The idea of mathematicians running the financial world makes absolute sense to me now. Quantifying people's behavior economically or better yet in general makes absolute sense to me as to why the world is in the condition that it finds itself in.

    For example, Cisco systems has a commercial where robots are running a factory, when all of a sudden one of the robots break down. Then one of the other robots reach over and repairs that robot.

    It left me with a riddle. If the robots, which are the multinational corporations dream employees, can work without break/vacation or sick leave and can even repair one another. WHO WILL BUY THE PRODUCTS? Or better riddle, WHO WILL BE ABLE TO BUY THE PRODUCTS?
    Answer No-BOT-y

    Seeing as robots are not consumers, and consumers won't have jobs to earn money to purchase products.

    Welcome to the machine world. It is synonymous with a mathematical world. A world that does not figure in the main equation, the lives of people, or any other living organism.

    But most importantly, It doesn't figure in the equation of GOD &/or JESUS CHRIST!

  • Nathan (aka) yhwhzson

    Well the machines are going to take their jobs and if the movie
    "Rise of the Machines" is any indication, they will take their lives as well! This is not a threat!

  • Douglas Ferguson

    Your great with the Orwellien messages; saying a lot of nonsense. This region, which can not be named, where you are from is so full of hypocrisy and crap that one can not move with out being covered in @#it.

  • Douglas Ferguson

    Not really the regulators. Technology just left them behind and legistrators usually just react to crisis; it is to late by then. Problem is we need a SEC that has integrity and is intelligent enough to be proactive. Problem is SEC is hugely influence by greed and nepotism as clearly demostrated by the Madoff scandal. The stock market has turned into a casino as mentioned in the Documentary!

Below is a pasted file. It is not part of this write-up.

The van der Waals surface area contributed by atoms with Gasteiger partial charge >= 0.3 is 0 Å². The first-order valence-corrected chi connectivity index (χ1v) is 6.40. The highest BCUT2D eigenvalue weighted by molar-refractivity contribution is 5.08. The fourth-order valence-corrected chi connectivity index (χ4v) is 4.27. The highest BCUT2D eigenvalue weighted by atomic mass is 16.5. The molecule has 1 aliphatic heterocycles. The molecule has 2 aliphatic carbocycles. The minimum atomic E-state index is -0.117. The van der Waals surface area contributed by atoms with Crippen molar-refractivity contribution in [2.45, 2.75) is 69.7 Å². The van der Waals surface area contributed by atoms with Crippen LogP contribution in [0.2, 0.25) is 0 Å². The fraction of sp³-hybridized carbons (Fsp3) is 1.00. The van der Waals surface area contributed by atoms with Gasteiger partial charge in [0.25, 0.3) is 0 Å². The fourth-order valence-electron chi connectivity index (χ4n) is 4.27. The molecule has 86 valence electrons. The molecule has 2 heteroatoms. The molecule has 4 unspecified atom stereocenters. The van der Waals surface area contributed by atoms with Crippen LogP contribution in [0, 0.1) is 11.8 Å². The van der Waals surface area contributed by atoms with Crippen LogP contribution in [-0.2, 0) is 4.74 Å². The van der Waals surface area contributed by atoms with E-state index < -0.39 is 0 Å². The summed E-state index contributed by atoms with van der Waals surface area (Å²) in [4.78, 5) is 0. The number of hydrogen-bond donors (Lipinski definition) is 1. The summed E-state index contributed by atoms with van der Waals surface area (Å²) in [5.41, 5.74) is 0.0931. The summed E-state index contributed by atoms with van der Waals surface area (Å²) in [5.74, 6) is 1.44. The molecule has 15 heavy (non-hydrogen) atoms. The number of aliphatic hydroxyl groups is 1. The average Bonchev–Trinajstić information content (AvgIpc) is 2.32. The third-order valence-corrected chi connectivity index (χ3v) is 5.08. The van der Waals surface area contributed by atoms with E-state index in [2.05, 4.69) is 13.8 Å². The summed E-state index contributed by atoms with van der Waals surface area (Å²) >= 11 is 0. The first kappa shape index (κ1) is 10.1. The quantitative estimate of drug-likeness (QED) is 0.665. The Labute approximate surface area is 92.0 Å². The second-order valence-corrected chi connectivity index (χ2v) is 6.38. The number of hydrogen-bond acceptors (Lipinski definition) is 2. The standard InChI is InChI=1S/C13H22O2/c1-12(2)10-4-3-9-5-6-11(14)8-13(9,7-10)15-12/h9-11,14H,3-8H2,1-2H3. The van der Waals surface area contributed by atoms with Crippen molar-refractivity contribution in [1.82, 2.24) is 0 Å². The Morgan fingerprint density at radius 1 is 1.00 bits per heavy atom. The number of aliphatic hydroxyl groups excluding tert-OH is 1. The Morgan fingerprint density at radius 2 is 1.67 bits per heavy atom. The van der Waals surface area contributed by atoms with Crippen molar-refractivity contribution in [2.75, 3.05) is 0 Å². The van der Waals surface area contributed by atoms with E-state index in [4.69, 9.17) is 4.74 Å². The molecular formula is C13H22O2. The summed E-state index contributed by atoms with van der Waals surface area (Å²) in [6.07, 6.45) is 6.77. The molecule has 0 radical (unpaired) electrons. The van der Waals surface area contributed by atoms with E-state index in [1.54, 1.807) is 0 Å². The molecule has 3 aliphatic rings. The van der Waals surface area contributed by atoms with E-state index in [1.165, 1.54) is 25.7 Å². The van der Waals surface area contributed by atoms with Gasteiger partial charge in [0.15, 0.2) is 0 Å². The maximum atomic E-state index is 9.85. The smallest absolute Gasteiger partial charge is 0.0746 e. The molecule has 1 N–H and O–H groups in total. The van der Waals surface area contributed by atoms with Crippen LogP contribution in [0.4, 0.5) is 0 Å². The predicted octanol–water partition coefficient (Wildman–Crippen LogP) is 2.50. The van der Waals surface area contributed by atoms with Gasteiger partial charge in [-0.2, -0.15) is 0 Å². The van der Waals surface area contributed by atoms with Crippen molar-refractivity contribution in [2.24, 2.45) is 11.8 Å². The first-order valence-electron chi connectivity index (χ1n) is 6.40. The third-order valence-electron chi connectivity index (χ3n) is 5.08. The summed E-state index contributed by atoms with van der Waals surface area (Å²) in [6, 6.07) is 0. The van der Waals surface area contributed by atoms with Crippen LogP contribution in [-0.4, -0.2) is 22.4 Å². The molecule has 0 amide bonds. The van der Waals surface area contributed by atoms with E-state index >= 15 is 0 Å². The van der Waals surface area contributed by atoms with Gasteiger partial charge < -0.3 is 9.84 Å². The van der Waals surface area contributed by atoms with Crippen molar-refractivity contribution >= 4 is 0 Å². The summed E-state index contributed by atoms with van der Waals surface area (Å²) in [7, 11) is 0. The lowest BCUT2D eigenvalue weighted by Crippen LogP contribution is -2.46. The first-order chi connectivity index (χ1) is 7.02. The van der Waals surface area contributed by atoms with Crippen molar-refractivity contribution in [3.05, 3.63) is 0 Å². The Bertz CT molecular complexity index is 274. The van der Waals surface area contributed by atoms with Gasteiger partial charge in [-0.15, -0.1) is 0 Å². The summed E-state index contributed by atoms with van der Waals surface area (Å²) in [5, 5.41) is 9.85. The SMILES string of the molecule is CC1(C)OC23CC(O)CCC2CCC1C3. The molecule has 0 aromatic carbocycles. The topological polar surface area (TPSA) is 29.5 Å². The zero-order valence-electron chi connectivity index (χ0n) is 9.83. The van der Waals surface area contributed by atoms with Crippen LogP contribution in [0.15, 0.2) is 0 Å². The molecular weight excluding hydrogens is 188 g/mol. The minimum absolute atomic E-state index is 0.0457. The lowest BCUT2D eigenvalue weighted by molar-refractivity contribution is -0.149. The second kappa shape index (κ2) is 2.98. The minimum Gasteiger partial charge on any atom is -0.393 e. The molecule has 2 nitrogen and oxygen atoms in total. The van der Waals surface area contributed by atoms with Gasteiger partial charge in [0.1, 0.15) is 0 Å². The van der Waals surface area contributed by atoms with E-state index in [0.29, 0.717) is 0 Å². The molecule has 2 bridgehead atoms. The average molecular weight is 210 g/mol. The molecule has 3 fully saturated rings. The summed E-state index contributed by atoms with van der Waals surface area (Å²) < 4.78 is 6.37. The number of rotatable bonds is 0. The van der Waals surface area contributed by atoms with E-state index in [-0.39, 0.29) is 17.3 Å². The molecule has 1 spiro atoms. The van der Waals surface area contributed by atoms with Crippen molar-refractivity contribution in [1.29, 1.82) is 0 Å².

• Kanomi Pikajuna

    That's a moral choice they make and I know no one least able to talk about morality than shut-in math science whizzes. Pretty embarrassing and lackluster.

  • awful_truth

    Another excellent documentary regarding quants, and their impact on the financial markets, and how it is evolving. Works hand in hand with the documentary The Wall Street Code. I advise everyone interested in global economics to check out both these docs.

  • Taylor Robinson

    No one will have jobs?
    there are no jobs outside of manufacturing?
    Increasing efficiency in one sector wont expand and create new jobs in other sectors?
    If you know economics, think. If not, don't comment on things like this.

  • Mises

    Rubbish.. The crash was due to regulation driving business off shore and excessive credit growth from FED

  • Robbert

    Are you daft, the USA has the least regulated market in the world... Britain is in debt to USA, any crash of the US dollar will only make life easier for English, yet harder at the same time.